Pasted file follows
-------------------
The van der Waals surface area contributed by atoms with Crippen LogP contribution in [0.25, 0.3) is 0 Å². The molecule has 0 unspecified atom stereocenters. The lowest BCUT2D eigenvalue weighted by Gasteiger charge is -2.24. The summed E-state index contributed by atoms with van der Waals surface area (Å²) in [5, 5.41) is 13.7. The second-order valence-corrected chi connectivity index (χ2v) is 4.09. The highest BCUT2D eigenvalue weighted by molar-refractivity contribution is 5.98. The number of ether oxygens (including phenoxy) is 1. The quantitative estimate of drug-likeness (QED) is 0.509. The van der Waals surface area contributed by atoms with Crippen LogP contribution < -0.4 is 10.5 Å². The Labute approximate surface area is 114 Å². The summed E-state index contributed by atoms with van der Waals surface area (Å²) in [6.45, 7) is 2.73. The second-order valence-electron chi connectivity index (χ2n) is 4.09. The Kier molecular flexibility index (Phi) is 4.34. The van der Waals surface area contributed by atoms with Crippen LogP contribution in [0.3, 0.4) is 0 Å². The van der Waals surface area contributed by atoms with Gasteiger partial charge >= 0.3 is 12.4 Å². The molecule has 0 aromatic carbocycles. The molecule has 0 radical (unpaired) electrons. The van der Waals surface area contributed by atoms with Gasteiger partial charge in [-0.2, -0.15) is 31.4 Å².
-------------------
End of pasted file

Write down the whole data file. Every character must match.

The van der Waals surface area contributed by atoms with Crippen LogP contribution in [0.25, 0.3) is 0 Å². The molecule has 0 unspecified atom stereocenters. The lowest BCUT2D eigenvalue weighted by Gasteiger charge is -2.24. The summed E-state index contributed by atoms with van der Waals surface area (Å²) in [5, 5.41) is 13.7. The second-order valence-corrected chi connectivity index (χ2v) is 4.09. The highest BCUT2D eigenvalue weighted by molar-refractivity contribution is 5.98. The number of ether oxygens (including phenoxy) is 1. The quantitative estimate of drug-likeness (QED) is 0.509. The van der Waals surface area contributed by atoms with Crippen LogP contribution < -0.4 is 10.5 Å². The Labute approximate surface area is 114 Å². The summed E-state index contributed by atoms with van der Waals surface area (Å²) in [6.45, 7) is 2.73. The second-order valence-electron chi connectivity index (χ2n) is 4.09. The Kier molecular flexibility index (Phi) is 4.34. The van der Waals surface area contributed by atoms with Crippen LogP contribution in [0.3, 0.4) is 0 Å². The van der Waals surface area contributed by atoms with Gasteiger partial charge >= 0.3 is 12.4 Å². The molecule has 0 aromatic carbocycles. The molecule has 0 radical (unpaired) electrons. The van der Waals surface area contributed by atoms with Gasteiger partial charge in [-0.2, -0.15) is 31.4 Å².